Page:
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Arctic weather brings snow and coldest October in years...

An Arctic weather blast saw snow showers sweep across the country as Britain got an early taste of winter.

A thick covering of snow was reported across Scotland and Northern Ireland, with heavy showers recorded as far south as Birmingham.

The cold snap - the chilliest in October for five years - brought frost, ice and harsh winds.

The Met Office issued severe weather warnings for Orkney, Shetland, the Highlands and Eilean Siar, and the Grampians, before the snow arrived yesterday.

The first significant snowfalls of the winter in parts of Scotland caused icy conditions on roads.

Grampian Police warned drivers to take extra care after a number of minor accidents. Heavy snow also affected driving conditions in the Highlands. Caithness, Inverness, Nairn and Aviemore were hit by significant flurries.

Nine Aberdeenshire schools were closed or partially closed, while most on Orkney were shut from noon.

Forecasters described yesterday's conditions as unseasonably cold.

Extra electricity engineers were flown to Shetland yesterday morning to tackle expected power cuts as the weather on the isles deteriorates.

Thousands of customers lost their power supply at the weekend after gusts up to 100 mph damaged overhead lines and junction boxes throughout the Shetland mainland.

Temperatures were hovering around 1C (34F) in Aberdeen yesterday morning where snow fell overnight, and 5C (41F) in Glasgow. The Met Office is expecting freezing temperatures overnight but it is not expected to be as cold as yesterday.

Further significant falls of snow are expected on higher ground with rain or sleet at low levels in Grampian and Highland and Eilean Siar.

The cold snap - with its widespread frost and crisp air - is being caused by cold air that has come down from the Arctic.

Met Office spokesman Barry Gromett warned Britain to wrap-up for the cold winter snap.


Tips on keeping the elderly warm this Winter...


 

Tips on keeping warm.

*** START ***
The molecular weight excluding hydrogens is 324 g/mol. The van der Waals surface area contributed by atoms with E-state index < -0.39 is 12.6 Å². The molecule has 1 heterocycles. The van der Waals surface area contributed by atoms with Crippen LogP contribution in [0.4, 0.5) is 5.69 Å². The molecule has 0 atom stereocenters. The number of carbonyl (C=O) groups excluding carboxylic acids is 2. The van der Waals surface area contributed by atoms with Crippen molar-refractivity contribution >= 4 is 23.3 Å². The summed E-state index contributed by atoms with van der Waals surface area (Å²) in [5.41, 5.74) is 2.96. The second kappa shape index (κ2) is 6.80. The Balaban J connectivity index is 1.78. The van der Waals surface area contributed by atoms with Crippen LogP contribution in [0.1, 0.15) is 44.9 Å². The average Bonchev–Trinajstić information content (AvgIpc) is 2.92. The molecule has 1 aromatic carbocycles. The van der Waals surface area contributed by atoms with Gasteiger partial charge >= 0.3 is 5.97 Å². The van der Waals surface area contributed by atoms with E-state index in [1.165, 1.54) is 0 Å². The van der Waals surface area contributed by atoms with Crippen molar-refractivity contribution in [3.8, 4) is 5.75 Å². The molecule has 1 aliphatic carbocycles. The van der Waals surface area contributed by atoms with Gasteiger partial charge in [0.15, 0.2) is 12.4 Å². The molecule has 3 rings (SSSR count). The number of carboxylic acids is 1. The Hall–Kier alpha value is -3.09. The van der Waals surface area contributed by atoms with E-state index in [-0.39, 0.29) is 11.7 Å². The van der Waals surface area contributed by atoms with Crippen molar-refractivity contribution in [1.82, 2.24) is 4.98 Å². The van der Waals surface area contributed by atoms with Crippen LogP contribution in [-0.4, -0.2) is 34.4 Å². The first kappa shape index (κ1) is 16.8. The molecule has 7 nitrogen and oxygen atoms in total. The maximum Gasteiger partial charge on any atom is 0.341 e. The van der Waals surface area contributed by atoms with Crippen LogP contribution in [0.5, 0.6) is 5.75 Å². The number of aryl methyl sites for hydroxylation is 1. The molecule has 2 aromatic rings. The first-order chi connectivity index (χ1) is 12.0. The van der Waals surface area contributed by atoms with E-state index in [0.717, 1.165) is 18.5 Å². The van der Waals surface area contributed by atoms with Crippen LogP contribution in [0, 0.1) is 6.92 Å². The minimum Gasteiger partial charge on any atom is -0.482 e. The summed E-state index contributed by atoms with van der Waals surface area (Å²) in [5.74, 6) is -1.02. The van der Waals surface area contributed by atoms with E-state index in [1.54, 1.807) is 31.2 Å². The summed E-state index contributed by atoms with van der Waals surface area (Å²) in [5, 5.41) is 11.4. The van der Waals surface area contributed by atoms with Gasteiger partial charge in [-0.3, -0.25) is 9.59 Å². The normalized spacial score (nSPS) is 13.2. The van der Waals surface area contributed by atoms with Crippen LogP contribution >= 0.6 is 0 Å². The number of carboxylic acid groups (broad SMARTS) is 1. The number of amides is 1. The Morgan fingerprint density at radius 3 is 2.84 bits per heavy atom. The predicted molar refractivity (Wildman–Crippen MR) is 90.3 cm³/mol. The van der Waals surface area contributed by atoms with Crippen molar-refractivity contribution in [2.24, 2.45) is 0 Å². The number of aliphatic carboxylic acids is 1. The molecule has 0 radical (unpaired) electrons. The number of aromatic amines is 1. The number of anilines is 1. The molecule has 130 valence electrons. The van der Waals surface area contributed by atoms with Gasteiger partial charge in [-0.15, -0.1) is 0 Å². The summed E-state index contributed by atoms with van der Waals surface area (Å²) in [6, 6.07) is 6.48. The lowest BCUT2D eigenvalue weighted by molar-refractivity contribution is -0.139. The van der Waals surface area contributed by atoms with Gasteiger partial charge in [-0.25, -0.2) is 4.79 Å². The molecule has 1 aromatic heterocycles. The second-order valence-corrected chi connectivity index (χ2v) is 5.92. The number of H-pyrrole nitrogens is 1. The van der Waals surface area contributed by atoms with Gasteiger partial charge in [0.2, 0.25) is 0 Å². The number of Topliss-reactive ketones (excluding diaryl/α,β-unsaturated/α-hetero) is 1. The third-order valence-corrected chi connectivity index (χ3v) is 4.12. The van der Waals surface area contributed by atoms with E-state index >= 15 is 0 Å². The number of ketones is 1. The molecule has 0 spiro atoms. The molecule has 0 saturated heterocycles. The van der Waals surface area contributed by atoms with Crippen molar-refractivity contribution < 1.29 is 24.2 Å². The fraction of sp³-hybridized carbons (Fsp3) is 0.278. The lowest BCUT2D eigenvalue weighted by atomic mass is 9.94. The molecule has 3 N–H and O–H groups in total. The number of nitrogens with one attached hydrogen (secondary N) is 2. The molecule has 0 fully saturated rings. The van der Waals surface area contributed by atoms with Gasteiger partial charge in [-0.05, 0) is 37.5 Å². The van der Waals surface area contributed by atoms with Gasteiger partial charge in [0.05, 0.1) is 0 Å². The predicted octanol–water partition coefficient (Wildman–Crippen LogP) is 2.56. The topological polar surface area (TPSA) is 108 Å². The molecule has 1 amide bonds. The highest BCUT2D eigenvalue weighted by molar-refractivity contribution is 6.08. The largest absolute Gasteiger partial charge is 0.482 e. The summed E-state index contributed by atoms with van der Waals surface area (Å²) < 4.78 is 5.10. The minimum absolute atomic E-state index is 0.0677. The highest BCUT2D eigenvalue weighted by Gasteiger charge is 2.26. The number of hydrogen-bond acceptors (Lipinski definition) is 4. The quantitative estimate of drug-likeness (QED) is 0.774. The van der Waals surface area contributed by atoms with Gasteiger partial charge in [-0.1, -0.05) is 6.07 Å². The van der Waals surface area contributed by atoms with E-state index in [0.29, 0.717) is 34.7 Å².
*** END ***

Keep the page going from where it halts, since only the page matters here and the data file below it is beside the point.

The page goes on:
*Make sure you wear lots of thinner layers of clothing rather than fewer thinker ones. This will help trap the heat in.

*Keep your home at a decent temperature of at least 71f.

*Use hot water bottles in bed OR electric blankets but NEVER both due to the risk of electrical shock.

*Eat plenty of hot foods like stews and soups and hot drinks throughout the day. This will help maintain your body temperature.

*Keep moving. This will generate extra heat so try and get up and move around every hour.

Winter is upon us once again and to keep warm is vital for your health especially if your of age because if your body temperature drops too low the risk of heart attacks, strokes and breathing problems is very common for people over 60. Here's a few tips of the risks and what you can do to help.

Pensioners are at most risk. Many die each year due to general cold weather as much as extream cold weather so try to keep an eye out for neighbors who live nearby this winter when your out and about. Check that milk and mail have been collected! Or homes with curtains drawn during the day and lights off during the night. This could be a cause for concern and your help could be needed, so don't feel embarrassed to knock on the door or call them to check they are OK. If there is no answer call a relative who will have spare keys. If that's not possible call the emergency services..It's better to be safe than sorry.

Hypothermia: If the body becomes to cold the risk of Hypothermia is very great. It can be caused by the briefest exposure to sever cold weather or prolonged exposure to milder weather. If you come across anyone who is suffering from extreme cold skin. drowsiness, slurred speech and loss of sensation "not feeling cold when it is cold" then they could be suffering from Hypothermia. If they are indoors, cover them in a blanket to keep them warm. Give them warm drinks and call the emergency services.. If they are out and about try to get them inside as soon as possible and cover with blankets, turn the heating up gradualy, offer warm drinks and call the emergency services if your in any doubt on the severity of their condition.


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Why UK innocents may be branded as criminals abroad...

Britons could find themselves forced to prove they are innocent of crimes abroad after the Government agreed to EU-wide access to its 'Big Brother' databases.

All 26 other member countries will be able to check against sensitive personal information held on driver registration, DNA and fingerprint computer systems.

Where there is a match, a suspect-could be extradited to face trial abroad or - at the least - be forced to explain their movements or provide an alibi.

An example of the DNA kits used to take swabs from 4.6m members of the public, 800,000 of whom are innocent of any crime

An example of the DNA kits used to take swabs from 4.6m members of the public, 800,000 of whom are innocent of any crime...

Shadow Home Secretary Dominic Grieve warned last night: 'There is a real risk that a disproportionate number of innocent British citizens will be sucked into foreign criminal investigations.'

The nightmare scenario for a British citizen is a false fingerprint-DNA or number plate match linking them to a rape, murder or other serious crime.